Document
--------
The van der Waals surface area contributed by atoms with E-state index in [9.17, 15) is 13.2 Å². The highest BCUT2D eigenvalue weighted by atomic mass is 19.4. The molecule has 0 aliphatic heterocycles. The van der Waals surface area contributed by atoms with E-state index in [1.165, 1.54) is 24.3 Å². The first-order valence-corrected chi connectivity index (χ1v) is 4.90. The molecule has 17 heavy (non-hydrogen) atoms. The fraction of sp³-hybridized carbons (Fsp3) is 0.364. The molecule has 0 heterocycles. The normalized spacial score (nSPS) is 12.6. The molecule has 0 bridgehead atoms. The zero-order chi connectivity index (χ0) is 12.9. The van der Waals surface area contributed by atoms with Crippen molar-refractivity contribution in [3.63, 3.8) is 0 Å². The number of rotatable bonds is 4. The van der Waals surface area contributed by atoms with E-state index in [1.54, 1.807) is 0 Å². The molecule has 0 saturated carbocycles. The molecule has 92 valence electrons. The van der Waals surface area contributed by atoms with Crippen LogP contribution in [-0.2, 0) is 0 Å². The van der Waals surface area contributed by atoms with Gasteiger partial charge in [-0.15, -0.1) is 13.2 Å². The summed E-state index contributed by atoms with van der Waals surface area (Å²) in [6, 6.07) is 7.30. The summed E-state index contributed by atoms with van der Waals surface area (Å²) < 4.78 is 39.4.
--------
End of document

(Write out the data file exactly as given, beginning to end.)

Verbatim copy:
The van der Waals surface area contributed by atoms with E-state index in [9.17, 15) is 13.2 Å². The highest BCUT2D eigenvalue weighted by atomic mass is 19.4. The molecule has 0 aliphatic heterocycles. The van der Waals surface area contributed by atoms with E-state index in [1.165, 1.54) is 24.3 Å². The first-order valence-corrected chi connectivity index (χ1v) is 4.90. The molecule has 17 heavy (non-hydrogen) atoms. The fraction of sp³-hybridized carbons (Fsp3) is 0.364. The molecule has 0 heterocycles. The normalized spacial score (nSPS) is 12.6. The molecule has 0 bridgehead atoms. The zero-order chi connectivity index (χ0) is 12.9. The van der Waals surface area contributed by atoms with Crippen molar-refractivity contribution in [3.63, 3.8) is 0 Å². The number of rotatable bonds is 4. The van der Waals surface area contributed by atoms with E-state index in [1.54, 1.807) is 0 Å². The molecule has 0 saturated carbocycles. The molecule has 92 valence electrons. The van der Waals surface area contributed by atoms with Crippen LogP contribution in [-0.2, 0) is 0 Å². The van der Waals surface area contributed by atoms with Gasteiger partial charge in [-0.15, -0.1) is 13.2 Å². The summed E-state index contributed by atoms with van der Waals surface area (Å²) in [6, 6.07) is 7.30. The summed E-state index contributed by atoms with van der Waals surface area (Å²) < 4.78 is 39.4.